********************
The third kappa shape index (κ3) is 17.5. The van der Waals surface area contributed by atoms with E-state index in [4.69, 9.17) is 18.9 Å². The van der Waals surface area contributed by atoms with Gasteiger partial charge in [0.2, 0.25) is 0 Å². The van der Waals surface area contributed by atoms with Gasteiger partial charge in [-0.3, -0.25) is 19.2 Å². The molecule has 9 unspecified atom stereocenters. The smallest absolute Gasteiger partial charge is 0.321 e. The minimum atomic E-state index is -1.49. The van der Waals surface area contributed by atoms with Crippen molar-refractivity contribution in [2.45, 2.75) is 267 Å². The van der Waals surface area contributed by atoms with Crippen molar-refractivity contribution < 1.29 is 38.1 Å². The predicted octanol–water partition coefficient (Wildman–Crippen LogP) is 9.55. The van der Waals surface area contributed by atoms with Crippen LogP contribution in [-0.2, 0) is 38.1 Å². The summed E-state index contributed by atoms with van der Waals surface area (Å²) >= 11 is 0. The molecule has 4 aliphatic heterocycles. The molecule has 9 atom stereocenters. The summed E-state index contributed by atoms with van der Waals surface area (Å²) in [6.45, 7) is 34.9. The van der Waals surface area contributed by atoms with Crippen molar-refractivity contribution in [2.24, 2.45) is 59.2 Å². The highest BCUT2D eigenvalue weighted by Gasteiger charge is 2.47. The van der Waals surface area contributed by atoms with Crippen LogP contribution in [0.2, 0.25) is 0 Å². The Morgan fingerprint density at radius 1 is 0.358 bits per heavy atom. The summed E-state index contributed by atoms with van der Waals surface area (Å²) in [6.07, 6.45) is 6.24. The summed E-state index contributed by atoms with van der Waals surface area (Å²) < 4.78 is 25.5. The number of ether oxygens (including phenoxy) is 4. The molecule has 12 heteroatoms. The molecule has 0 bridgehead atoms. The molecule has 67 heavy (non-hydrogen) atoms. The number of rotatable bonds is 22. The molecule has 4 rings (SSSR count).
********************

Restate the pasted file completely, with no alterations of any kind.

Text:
The third kappa shape index (κ3) is 17.5. The van der Waals surface area contributed by atoms with E-state index in [4.69, 9.17) is 18.9 Å². The van der Waals surface area contributed by atoms with Gasteiger partial charge in [0.2, 0.25) is 0 Å². The van der Waals surface area contributed by atoms with Gasteiger partial charge in [-0.3, -0.25) is 19.2 Å². The molecule has 9 unspecified atom stereocenters. The smallest absolute Gasteiger partial charge is 0.321 e. The minimum atomic E-state index is -1.49. The van der Waals surface area contributed by atoms with Crippen molar-refractivity contribution in [2.45, 2.75) is 267 Å². The van der Waals surface area contributed by atoms with Crippen molar-refractivity contribution < 1.29 is 38.1 Å². The predicted octanol–water partition coefficient (Wildman–Crippen LogP) is 9.55. The van der Waals surface area contributed by atoms with Crippen LogP contribution in [-0.2, 0) is 38.1 Å². The summed E-state index contributed by atoms with van der Waals surface area (Å²) >= 11 is 0. The molecule has 4 aliphatic heterocycles. The molecule has 9 atom stereocenters. The summed E-state index contributed by atoms with van der Waals surface area (Å²) in [6.45, 7) is 34.9. The van der Waals surface area contributed by atoms with Crippen molar-refractivity contribution in [2.24, 2.45) is 59.2 Å². The highest BCUT2D eigenvalue weighted by Gasteiger charge is 2.47. The van der Waals surface area contributed by atoms with Crippen LogP contribution in [0.2, 0.25) is 0 Å². The Morgan fingerprint density at radius 1 is 0.358 bits per heavy atom. The summed E-state index contributed by atoms with van der Waals surface area (Å²) in [6.07, 6.45) is 6.24. The summed E-state index contributed by atoms with van der Waals surface area (Å²) < 4.78 is 25.5. The number of ether oxygens (including phenoxy) is 4. The molecule has 12 heteroatoms. The molecule has 0 bridgehead atoms. The molecule has 67 heavy (non-hydrogen) atoms. The number of rotatable bonds is 22. The molecule has 4 rings (SSSR count).